I’ve heard from quite a few trout anglers and they all mentioned that they were not catching as many trout as previous years. Wherever the Fish and Boat Commission stocked pre-season, it seems that most of the trout were planted in children areas.
The Queen’s getting old, Prince Charles is ill and a son plans to marry a commoner. Of course, some folks on this side of the pond remain intrigued by the goings on in merry old England, but some things are buried in history.
As I sat on a cushioned seat on Joel Munday’s pontoon boat waiting for a crappie to find our hardhead minnow baits, I got to thinking about guides and whether someone should consider investing in hiring one for a day’s fishing.
Last week, friends came over to help clear some brush and drop a few trees at our small farm to help create rabbit cover for next year’s hunting season.Bobby, Mike and Bob ran chainsaws, while Richard, John and I helped pile the saplings into brush piles.
Are you ready for a shocker? Most of those turkey hunters who taught me to hunt wild turkeys all recommended using size 4 or 5 lead shot for clean kills on spring gobblers. There have been a few voices who believed that using small shot for spring gobblers should use smaller shot sizes, argu…
Mid-March marks the beginning of fly-fishing with dry flies. Of course, not all streams are open for trout fishing yet, but all of the catch and release and fly-fishing only streams are open, which is a good thing.
There’s only so many books to read or flies to tie. Rain doesn’t help either, so when Todd called to tell me about a new show called the Fly-fishing and Wingshooting Expo, I jumped at the chance to get out of the house for a Saturday.
The fly-tying sessions at Green Ridge Village have drawn the most participants, 23, in the community room of Green Hall from 6:30 to 8 Tuesday evenings. Only a few have sat on the sidelines chatting and eating cookies provided by Linda.
Outdoors last week was mostly indoors at the farm. My wife slipped on the ice and slid all the way to the chicken coop. I couldn’t walk on the snow because it was iced over and I couldn’t break through, so naturally I slipped and fell on the way out the lane to get the mail.
I drove to the Sheraton Hotel in Harrisburg for the ribbon-cutting kickoff for the Great American Outdoor Show that runs all this week until Sunday. It has been five years since the National Rifle Association took over the show at the Farm Show Complex after the previous management team crea…
There’s a little more daylight now than back in December, but darkness still falls early, leaving a lot of hours before bedtime either reading or otherwise becoming a couch potato.
With the weekend turning cold again after the January thaw, there should be enough ice to bore a few holes in the ice for a day or two of ice fishing. Lake Marburg, Opossum Lake, Letterkenny Reservoir and the lake at Little Buffalo State Park might have safe ice to wet a line.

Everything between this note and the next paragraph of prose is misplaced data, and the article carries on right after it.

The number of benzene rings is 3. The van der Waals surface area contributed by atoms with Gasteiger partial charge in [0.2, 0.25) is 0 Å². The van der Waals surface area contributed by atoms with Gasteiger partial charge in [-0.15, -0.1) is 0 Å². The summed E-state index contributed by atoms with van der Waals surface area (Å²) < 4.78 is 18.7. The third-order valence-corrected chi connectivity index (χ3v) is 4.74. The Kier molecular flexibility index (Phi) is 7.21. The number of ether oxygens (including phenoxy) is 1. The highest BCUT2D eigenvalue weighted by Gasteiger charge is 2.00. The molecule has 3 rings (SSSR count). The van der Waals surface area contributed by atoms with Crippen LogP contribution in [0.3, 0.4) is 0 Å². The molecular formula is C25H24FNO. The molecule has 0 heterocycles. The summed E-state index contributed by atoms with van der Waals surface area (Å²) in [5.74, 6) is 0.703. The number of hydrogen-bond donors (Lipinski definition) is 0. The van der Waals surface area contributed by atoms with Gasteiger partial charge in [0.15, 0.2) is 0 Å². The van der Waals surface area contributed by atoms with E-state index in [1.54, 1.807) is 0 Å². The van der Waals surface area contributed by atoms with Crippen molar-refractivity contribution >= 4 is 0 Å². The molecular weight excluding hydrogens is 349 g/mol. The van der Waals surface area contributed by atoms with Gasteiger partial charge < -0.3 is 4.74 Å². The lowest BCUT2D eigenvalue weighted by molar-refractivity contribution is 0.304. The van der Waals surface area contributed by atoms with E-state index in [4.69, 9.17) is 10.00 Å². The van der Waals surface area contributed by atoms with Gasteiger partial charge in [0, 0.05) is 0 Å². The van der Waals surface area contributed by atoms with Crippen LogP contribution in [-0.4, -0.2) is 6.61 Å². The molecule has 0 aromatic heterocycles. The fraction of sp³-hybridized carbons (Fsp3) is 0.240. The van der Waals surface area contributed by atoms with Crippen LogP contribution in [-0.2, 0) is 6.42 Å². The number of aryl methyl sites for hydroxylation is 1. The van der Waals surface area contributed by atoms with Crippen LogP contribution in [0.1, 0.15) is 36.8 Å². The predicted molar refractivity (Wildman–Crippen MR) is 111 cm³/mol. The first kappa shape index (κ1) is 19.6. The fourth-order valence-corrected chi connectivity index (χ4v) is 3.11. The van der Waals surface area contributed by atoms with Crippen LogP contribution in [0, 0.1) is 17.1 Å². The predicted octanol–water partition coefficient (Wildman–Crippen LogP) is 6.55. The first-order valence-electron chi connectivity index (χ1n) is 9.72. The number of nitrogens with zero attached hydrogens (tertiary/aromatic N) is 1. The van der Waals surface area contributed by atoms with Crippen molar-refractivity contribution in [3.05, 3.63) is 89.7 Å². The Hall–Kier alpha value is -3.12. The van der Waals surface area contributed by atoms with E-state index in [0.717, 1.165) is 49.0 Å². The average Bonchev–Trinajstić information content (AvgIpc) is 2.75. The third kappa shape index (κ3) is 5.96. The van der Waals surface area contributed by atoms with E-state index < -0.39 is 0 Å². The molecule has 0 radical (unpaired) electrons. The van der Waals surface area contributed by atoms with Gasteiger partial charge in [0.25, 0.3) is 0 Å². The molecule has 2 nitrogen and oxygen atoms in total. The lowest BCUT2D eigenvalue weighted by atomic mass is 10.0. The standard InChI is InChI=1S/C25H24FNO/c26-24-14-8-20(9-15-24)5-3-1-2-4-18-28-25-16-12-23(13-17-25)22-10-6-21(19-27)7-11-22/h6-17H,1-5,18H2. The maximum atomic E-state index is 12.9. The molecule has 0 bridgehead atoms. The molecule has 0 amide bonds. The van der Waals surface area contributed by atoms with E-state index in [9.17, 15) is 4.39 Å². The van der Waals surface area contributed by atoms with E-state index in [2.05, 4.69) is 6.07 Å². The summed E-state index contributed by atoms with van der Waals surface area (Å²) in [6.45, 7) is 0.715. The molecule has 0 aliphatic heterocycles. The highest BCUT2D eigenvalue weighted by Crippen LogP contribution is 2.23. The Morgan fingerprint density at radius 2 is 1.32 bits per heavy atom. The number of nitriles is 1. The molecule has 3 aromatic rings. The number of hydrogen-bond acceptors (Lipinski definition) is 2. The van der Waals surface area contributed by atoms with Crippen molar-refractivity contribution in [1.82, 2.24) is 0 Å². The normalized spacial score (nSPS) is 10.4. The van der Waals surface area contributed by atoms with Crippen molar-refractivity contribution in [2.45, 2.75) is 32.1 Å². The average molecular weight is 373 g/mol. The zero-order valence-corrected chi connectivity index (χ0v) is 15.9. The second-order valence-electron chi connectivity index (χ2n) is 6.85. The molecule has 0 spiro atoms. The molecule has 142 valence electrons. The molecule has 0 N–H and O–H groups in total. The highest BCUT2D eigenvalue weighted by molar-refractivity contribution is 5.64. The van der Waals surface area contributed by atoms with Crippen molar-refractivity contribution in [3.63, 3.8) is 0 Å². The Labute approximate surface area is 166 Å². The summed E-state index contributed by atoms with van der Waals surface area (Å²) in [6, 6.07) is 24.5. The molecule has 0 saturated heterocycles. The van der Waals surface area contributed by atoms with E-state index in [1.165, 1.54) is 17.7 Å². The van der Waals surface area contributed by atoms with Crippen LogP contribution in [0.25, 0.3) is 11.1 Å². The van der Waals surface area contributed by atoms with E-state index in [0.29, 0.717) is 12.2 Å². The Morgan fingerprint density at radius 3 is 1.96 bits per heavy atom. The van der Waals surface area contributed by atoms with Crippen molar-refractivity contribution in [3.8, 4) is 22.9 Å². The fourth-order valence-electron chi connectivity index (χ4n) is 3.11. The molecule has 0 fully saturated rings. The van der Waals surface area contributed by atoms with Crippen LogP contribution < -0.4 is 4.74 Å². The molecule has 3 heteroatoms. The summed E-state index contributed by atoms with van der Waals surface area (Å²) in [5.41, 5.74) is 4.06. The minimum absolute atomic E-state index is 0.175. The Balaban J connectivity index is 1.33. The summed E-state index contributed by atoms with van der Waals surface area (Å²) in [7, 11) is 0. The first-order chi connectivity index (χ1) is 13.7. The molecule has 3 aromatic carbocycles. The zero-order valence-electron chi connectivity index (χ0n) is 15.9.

We spent the week between Christmas and New Year's in New Hampshire with my cousin, Tommy and his wife, Gigi. They’ve been rebuilding a house that was originally built in 1746. Not far from Crystal Lake, it’s nestled in a grove of hundred-year-old white pines.
On the last Saturday of rifle deer season, I stood on an old woven wire fence line overlooking an old unused grass pasture. The deer didn’t seem to follow their old pattern we were used to, and I began thinking they wouldn’t run the fields this year. So I was leaning on the old fence watchin…
A long time ago in a land far, far away, I woke Christmas morning to lots of presents under our Christmas tree. I don’t remember most of those gifts or what I placed under the tree for my parents and sister.
I suppose, if I thought about it, I’m a small game hunter who also hunts deer. Although I only had one opportunity to shoot the nice eight-point buck I saw on the second day, I’m not as disappointed as I thought I might.
The low roof of our hunting camp shelters beneath a bench before the land climbs to the top of Neelyton Mountain. It’s been there for more than a half century, since Harry and his son, Andy, decided they needed a camp that couldn’t be taken away by the forest service.
Bear season ends before this column goes to press, but still some small game hunting remains open until Saturday evening. But most of us will prepare for Monday’s opener of the rifle deer season.
After taking the grandchildren to school, Cris took us to lunch at an old re-purposed helicopter military base near the River Nidder. After our lunch, we walked along a part of the concrete helicopter pads. At the far end a hiking trail led off through woods laced with white birch trees.
Last year at about this time, Kerri and I attended a program at Kings Gap Environmental Center not far north off the Pine Road. The topic was owls and we watched as licensed banders from the Ned Smith Center captured a saw whet owl.
We hunted for grouse around Bark Road in Fulton County last week, and then down around Amaranth in Bedford County with two experienced grouse dogs. In five hours of hunting, where we often move a few birds, we didn’t get a flush.
I don’t know why, but in all their wisdom, the Pennsylvania Game Commission has decided to bring almost every hunting season in last Saturday for a week. That means hunters, who like to hunt wood ducks on small ponds and puddles, will be in the same vicinity as archery deer hunters, who pref…
If you aren’t hunting deer with a stick and string, or waiting for the early upland and duck seasons to open, you might want to try some autumn fly-fishing. It really isn’t as complicated as some people make it out to be. In fact, it’s one of the earliest methods of sport fishing.